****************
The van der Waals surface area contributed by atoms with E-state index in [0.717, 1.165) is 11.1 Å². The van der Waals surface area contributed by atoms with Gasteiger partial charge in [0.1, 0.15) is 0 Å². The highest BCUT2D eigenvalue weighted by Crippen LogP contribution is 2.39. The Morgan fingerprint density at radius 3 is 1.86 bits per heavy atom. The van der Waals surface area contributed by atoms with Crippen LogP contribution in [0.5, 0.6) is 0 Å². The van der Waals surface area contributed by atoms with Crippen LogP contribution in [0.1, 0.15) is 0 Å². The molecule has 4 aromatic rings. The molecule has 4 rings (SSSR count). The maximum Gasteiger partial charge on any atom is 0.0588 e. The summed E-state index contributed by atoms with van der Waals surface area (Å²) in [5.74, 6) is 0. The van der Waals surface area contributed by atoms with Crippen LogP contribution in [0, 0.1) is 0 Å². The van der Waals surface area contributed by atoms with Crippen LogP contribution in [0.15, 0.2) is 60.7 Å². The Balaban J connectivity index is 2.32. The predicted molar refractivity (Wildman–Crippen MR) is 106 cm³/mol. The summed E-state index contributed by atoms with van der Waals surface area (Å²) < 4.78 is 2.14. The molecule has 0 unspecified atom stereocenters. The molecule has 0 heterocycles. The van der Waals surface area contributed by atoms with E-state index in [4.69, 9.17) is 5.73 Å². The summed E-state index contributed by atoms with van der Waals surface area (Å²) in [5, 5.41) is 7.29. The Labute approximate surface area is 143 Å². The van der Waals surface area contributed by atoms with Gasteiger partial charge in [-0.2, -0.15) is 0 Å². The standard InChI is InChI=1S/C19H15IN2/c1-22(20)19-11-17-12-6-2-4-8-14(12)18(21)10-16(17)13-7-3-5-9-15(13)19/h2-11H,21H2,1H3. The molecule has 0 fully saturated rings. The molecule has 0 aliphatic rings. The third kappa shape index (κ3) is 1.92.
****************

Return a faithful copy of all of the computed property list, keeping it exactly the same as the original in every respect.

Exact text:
The van der Waals surface area contributed by atoms with E-state index in [0.717, 1.165) is 11.1 Å². The van der Waals surface area contributed by atoms with Gasteiger partial charge in [0.1, 0.15) is 0 Å². The highest BCUT2D eigenvalue weighted by Crippen LogP contribution is 2.39. The Morgan fingerprint density at radius 3 is 1.86 bits per heavy atom. The van der Waals surface area contributed by atoms with Crippen LogP contribution in [0.5, 0.6) is 0 Å². The van der Waals surface area contributed by atoms with Crippen LogP contribution in [0.1, 0.15) is 0 Å². The molecule has 4 aromatic rings. The molecule has 4 rings (SSSR count). The maximum Gasteiger partial charge on any atom is 0.0588 e. The summed E-state index contributed by atoms with van der Waals surface area (Å²) in [5.74, 6) is 0. The van der Waals surface area contributed by atoms with Crippen LogP contribution in [0, 0.1) is 0 Å². The van der Waals surface area contributed by atoms with Crippen LogP contribution in [0.15, 0.2) is 60.7 Å². The Balaban J connectivity index is 2.32. The predicted molar refractivity (Wildman–Crippen MR) is 106 cm³/mol. The summed E-state index contributed by atoms with van der Waals surface area (Å²) < 4.78 is 2.14. The molecule has 0 unspecified atom stereocenters. The molecule has 0 heterocycles. The van der Waals surface area contributed by atoms with E-state index in [4.69, 9.17) is 5.73 Å². The summed E-state index contributed by atoms with van der Waals surface area (Å²) in [5, 5.41) is 7.29. The Labute approximate surface area is 143 Å². The van der Waals surface area contributed by atoms with Gasteiger partial charge in [-0.2, -0.15) is 0 Å². The standard InChI is InChI=1S/C19H15IN2/c1-22(20)19-11-17-12-6-2-4-8-14(12)18(21)10-16(17)13-7-3-5-9-15(13)19/h2-11H,21H2,1H3. The molecule has 0 fully saturated rings. The molecule has 0 aliphatic rings. The third kappa shape index (κ3) is 1.92.